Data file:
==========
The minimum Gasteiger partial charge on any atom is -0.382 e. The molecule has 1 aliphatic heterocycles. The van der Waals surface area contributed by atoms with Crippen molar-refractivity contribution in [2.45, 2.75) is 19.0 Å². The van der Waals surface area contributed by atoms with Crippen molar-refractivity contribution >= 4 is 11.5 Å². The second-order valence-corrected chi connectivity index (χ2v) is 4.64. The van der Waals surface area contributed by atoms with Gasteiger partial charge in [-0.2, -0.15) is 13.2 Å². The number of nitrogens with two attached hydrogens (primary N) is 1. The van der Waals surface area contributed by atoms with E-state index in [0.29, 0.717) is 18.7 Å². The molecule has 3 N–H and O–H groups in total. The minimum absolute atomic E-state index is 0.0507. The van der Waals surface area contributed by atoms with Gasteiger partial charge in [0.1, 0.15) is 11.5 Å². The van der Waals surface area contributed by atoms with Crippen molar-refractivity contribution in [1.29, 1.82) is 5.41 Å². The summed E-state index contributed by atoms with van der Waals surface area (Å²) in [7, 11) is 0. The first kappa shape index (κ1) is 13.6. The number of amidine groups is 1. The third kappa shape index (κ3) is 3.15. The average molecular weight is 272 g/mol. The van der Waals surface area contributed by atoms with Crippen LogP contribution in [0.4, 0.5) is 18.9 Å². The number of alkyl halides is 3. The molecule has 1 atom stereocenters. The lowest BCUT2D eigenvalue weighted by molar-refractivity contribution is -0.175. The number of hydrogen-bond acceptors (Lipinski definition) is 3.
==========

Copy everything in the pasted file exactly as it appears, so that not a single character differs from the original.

The minimum Gasteiger partial charge on any atom is -0.382 e. The molecule has 1 aliphatic heterocycles. The van der Waals surface area contributed by atoms with Crippen molar-refractivity contribution in [2.45, 2.75) is 19.0 Å². The van der Waals surface area contributed by atoms with Crippen molar-refractivity contribution >= 4 is 11.5 Å². The second-order valence-corrected chi connectivity index (χ2v) is 4.64. The van der Waals surface area contributed by atoms with Gasteiger partial charge in [-0.2, -0.15) is 13.2 Å². The number of nitrogens with two attached hydrogens (primary N) is 1. The van der Waals surface area contributed by atoms with E-state index in [0.29, 0.717) is 18.7 Å². The molecule has 3 N–H and O–H groups in total. The minimum absolute atomic E-state index is 0.0507. The van der Waals surface area contributed by atoms with Gasteiger partial charge in [0.1, 0.15) is 11.5 Å². The van der Waals surface area contributed by atoms with Crippen molar-refractivity contribution in [1.29, 1.82) is 5.41 Å². The summed E-state index contributed by atoms with van der Waals surface area (Å²) in [7, 11) is 0. The first kappa shape index (κ1) is 13.6. The number of amidine groups is 1. The third kappa shape index (κ3) is 3.15. The average molecular weight is 272 g/mol. The van der Waals surface area contributed by atoms with Crippen LogP contribution in [0.4, 0.5) is 18.9 Å². The number of alkyl halides is 3. The molecule has 1 atom stereocenters. The lowest BCUT2D eigenvalue weighted by molar-refractivity contribution is -0.175. The number of hydrogen-bond acceptors (Lipinski definition) is 3.